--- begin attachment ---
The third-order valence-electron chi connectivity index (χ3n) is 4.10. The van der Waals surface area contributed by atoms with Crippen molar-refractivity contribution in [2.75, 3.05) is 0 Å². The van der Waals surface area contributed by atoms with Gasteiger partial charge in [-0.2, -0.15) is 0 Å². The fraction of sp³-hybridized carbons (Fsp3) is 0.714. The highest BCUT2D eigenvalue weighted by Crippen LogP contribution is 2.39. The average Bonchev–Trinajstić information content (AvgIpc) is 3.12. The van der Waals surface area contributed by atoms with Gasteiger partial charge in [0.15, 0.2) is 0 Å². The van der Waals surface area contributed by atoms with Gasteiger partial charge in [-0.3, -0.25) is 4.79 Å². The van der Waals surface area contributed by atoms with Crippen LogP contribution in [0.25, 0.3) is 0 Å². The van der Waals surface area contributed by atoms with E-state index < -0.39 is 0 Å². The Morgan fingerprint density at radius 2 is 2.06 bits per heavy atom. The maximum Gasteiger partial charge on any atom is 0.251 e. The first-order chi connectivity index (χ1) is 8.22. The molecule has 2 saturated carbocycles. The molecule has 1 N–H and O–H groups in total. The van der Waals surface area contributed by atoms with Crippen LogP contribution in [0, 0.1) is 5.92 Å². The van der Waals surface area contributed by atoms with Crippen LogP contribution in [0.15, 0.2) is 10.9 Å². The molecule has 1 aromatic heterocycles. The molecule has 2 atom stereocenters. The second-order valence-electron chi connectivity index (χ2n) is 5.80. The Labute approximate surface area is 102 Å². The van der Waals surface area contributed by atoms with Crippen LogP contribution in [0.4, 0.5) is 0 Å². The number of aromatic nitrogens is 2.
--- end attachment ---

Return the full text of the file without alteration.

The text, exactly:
The third-order valence-electron chi connectivity index (χ3n) is 4.10. The van der Waals surface area contributed by atoms with Crippen molar-refractivity contribution in [2.75, 3.05) is 0 Å². The van der Waals surface area contributed by atoms with Gasteiger partial charge in [-0.2, -0.15) is 0 Å². The fraction of sp³-hybridized carbons (Fsp3) is 0.714. The highest BCUT2D eigenvalue weighted by Crippen LogP contribution is 2.39. The average Bonchev–Trinajstić information content (AvgIpc) is 3.12. The van der Waals surface area contributed by atoms with Gasteiger partial charge in [0.15, 0.2) is 0 Å². The van der Waals surface area contributed by atoms with Gasteiger partial charge in [-0.3, -0.25) is 4.79 Å². The van der Waals surface area contributed by atoms with Crippen LogP contribution in [0.25, 0.3) is 0 Å². The van der Waals surface area contributed by atoms with E-state index < -0.39 is 0 Å². The Morgan fingerprint density at radius 2 is 2.06 bits per heavy atom. The maximum Gasteiger partial charge on any atom is 0.251 e. The first-order chi connectivity index (χ1) is 8.22. The molecule has 2 saturated carbocycles. The molecule has 1 N–H and O–H groups in total. The van der Waals surface area contributed by atoms with Crippen LogP contribution in [0, 0.1) is 5.92 Å². The van der Waals surface area contributed by atoms with Crippen LogP contribution in [0.15, 0.2) is 10.9 Å². The molecule has 1 aromatic heterocycles. The molecule has 2 atom stereocenters. The second-order valence-electron chi connectivity index (χ2n) is 5.80. The Labute approximate surface area is 102 Å². The van der Waals surface area contributed by atoms with Crippen LogP contribution in [0.4, 0.5) is 0 Å². The number of aromatic nitrogens is 2.